Consensus-building in the Midwest
The newspapers, and the various party membership blurbs, make a lot of the initiatives by the Prime Minister and the various provincial Premiers to outreach to the U.S. governors and Congress, and reinforce the growing and continuing mutual value of the North American Free Trade Agreement. Less well-known, because the newspapers don’t consider it eye-popping copy, is the next level of outreach: among the U.S. states and Canadian provinces and among U.S. Members of their Legislative Assemblies, U.S. state Senates, and Canadian Provincial elected members. It’s also where the cross-border relationships are really cemented.
As an Ontario Member of Provincial Parliament, I have had the opportunity to participate in a number of such conferences and meetings during my time representing the good people of Lisgar, Meadowvale and Streetsville.
I normally stick to the essential local and Ontario business in my local communications. In this time of cynicism and skepticism about the very institutions and agreements that have put Ontario on the path to being the Great Lakes Basin’s first trillion-dollar economy, perhaps we should peek into the ways our neighbouring states and provinces work together, and share the prosperity we jointly attract by doing what we each do best.
Ontario: the Great Lakes Basin giant
Ontario is by far the largest – by land area, population, and economic activity – province or state in North America’s Great Lakes and Midwest regions: those portions of the United States with which we share a border. And like any good partnership, Ontario’s relations with states such as New York, Michigan, Pennsylvania, Ohio, Wisconsin, Minnesota, Illinois and the other states and provinces in our regional ‘neighbourhood’ transcends such metrics as I-win-and-you-lose, or I-take-and-you-give. The reality is that we equally share a much larger pie whose benefits we would not have any other way than by partnership.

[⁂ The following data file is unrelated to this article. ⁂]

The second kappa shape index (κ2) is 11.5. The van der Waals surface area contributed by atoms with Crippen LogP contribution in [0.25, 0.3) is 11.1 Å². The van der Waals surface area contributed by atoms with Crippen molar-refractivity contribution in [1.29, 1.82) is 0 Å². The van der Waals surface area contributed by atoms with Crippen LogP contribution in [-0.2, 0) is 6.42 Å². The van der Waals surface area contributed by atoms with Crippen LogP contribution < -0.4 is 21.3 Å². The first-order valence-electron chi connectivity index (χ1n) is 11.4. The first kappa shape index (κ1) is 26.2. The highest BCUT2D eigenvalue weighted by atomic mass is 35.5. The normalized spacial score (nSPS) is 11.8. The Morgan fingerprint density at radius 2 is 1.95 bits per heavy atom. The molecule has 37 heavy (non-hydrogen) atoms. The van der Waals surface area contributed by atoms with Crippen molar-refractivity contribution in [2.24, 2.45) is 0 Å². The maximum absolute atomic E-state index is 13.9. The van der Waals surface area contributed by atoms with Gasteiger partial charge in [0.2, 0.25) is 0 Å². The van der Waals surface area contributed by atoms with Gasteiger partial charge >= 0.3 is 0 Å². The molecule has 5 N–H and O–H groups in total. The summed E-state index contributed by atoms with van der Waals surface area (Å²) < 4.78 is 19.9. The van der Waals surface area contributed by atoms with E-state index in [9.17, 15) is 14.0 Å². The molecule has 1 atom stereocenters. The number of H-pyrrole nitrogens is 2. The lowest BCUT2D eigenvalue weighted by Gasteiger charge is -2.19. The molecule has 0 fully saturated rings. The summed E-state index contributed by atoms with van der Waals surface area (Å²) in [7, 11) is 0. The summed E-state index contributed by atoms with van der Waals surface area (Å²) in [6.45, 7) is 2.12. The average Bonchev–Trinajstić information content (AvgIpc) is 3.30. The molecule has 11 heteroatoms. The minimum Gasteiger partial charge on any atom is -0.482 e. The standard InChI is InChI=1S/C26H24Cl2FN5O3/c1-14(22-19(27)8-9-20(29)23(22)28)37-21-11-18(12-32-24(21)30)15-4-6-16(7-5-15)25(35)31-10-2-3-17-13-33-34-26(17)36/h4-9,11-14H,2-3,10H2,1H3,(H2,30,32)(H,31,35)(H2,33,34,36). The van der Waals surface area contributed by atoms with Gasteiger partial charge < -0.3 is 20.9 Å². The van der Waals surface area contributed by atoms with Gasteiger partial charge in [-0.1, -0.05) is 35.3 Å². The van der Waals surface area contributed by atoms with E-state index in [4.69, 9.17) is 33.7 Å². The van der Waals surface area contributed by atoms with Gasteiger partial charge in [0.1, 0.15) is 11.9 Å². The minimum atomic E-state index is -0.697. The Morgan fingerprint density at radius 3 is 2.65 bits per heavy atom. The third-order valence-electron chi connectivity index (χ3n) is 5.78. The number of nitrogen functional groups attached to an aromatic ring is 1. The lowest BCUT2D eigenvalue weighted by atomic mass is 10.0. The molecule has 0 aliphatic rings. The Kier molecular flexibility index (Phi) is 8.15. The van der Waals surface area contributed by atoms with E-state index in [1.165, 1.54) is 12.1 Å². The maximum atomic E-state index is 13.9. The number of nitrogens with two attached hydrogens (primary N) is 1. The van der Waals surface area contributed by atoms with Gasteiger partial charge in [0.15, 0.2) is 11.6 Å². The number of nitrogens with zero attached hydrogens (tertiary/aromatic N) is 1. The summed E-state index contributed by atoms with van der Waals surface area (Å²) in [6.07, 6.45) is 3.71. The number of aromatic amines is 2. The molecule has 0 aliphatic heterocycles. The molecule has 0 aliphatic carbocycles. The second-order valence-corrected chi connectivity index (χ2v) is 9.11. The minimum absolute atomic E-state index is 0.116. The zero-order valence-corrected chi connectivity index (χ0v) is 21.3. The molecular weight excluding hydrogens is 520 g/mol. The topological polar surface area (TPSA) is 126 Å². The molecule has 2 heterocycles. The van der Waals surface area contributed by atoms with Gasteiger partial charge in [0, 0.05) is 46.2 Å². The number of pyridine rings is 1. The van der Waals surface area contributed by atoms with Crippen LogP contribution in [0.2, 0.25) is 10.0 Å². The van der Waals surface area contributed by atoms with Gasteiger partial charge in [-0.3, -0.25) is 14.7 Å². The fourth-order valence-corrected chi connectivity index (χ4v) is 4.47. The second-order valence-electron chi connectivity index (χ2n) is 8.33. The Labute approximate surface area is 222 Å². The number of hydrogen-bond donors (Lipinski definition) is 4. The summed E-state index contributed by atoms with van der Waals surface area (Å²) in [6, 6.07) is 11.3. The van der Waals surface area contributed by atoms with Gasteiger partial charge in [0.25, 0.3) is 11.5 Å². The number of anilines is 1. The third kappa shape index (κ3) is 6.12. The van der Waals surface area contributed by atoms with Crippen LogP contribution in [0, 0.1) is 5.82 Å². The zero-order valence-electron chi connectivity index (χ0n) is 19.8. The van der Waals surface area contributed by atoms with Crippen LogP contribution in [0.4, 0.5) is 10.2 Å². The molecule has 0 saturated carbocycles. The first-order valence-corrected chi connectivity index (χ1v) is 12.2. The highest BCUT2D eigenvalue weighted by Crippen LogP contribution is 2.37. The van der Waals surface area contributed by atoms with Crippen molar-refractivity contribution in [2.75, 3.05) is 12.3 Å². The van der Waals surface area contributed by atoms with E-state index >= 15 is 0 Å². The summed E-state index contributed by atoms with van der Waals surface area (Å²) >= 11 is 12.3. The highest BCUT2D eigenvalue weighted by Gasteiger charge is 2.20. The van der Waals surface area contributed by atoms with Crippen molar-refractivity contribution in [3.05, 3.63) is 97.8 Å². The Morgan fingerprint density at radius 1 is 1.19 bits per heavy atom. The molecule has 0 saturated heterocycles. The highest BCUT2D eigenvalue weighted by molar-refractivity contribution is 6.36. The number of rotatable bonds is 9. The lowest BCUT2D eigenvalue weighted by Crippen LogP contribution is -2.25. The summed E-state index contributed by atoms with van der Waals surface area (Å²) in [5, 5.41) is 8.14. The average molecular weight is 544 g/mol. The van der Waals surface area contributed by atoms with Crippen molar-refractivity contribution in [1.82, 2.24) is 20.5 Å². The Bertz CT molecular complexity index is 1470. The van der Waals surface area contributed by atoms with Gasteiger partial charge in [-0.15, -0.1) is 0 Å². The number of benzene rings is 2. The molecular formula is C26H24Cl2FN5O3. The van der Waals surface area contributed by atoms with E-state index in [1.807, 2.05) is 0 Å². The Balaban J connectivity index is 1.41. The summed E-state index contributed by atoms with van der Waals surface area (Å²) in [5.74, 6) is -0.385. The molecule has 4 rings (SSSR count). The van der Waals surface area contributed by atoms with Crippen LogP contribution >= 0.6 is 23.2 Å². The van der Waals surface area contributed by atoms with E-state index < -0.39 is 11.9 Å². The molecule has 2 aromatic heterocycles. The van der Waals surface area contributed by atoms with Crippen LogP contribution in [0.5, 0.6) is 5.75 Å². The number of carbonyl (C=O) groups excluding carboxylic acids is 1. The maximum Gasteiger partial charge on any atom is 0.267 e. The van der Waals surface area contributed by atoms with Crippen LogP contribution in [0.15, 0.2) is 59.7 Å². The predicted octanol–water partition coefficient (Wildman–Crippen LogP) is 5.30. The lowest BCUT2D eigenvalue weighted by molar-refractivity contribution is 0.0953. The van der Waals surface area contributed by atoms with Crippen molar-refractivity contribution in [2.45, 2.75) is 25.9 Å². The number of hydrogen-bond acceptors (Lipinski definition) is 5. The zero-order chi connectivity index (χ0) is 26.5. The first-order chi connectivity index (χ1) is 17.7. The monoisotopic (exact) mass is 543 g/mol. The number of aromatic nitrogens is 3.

The automotive trade is Ontario’s biggest sharable industry. In a modern vehicle assembly plant, such as we have in Ontario at Windsor (Chrysler); Oakville (Ford); Oshawa (General Motors); Alliston (Honda); Cambridge or Woodstock (Toyota), a completed vehicle rolls off the assembly line at the rate of about one per minute. Most of those vehicles cross a provincial or national border to be sold, just as many of those vehicles we buy in Ontario are themselves made elsewhere. During manufacture, whether in Canada and the USA, parts and sub-assemblies welded, bolted or incorporated into those vehicles arrive on precise schedules from locations all over North America, which of course includes Mexico.
It would be hard to say where a car or truck is actually made, based on the origin of the parts that comprise it. Indeed, many of the Rules of Origin documentation show clearly how thoroughly integrated the manufacturing economies of Canada (mostly Ontario), the USA and Mexico are. A motor vehicle can cross the border more than half a dozen times before it is finished. Much the same applies in most other facets of the manufacturing economy on both sides of the border, and to the agricultural and commodity markets.
Most importantly about the North American Free Trade Agreement (NAFTA) to Canada and the USA is that it is balanced. Each country benefits about equally. It is also lifting Mexico’s economy, and providing hope for the people of the world’s largest-population Spanish-speaking country.
Team Ontario in the Midwest
That’s what makes it important not only for U.S. and Canadian legislators to get together and understand one another’s strengths and needs, it also underlines how vital it is that elected representatives share what they learn with the people who depend on them.
One of those Canada-U.S. forums is the Council of State Governments, an entity in which Canadian provinces participate as equals, taking our turns hosting meetings as well. This year’s Midwest Legislative Conference was in Des Moines, Iowa in July. It’s an American Midwest state I had not visited before. With Ontario’s Speaker unable to attend this year, I was Ontario’s official representative, joined by MPPs Toby Barrett (PC, Haldimand-Norfolk) and Wayne Gates (NDP, Niagara Falls). Toby is an authority on agricultural issues, and Wayne brings his labour background to the conversation. And we are friends as well.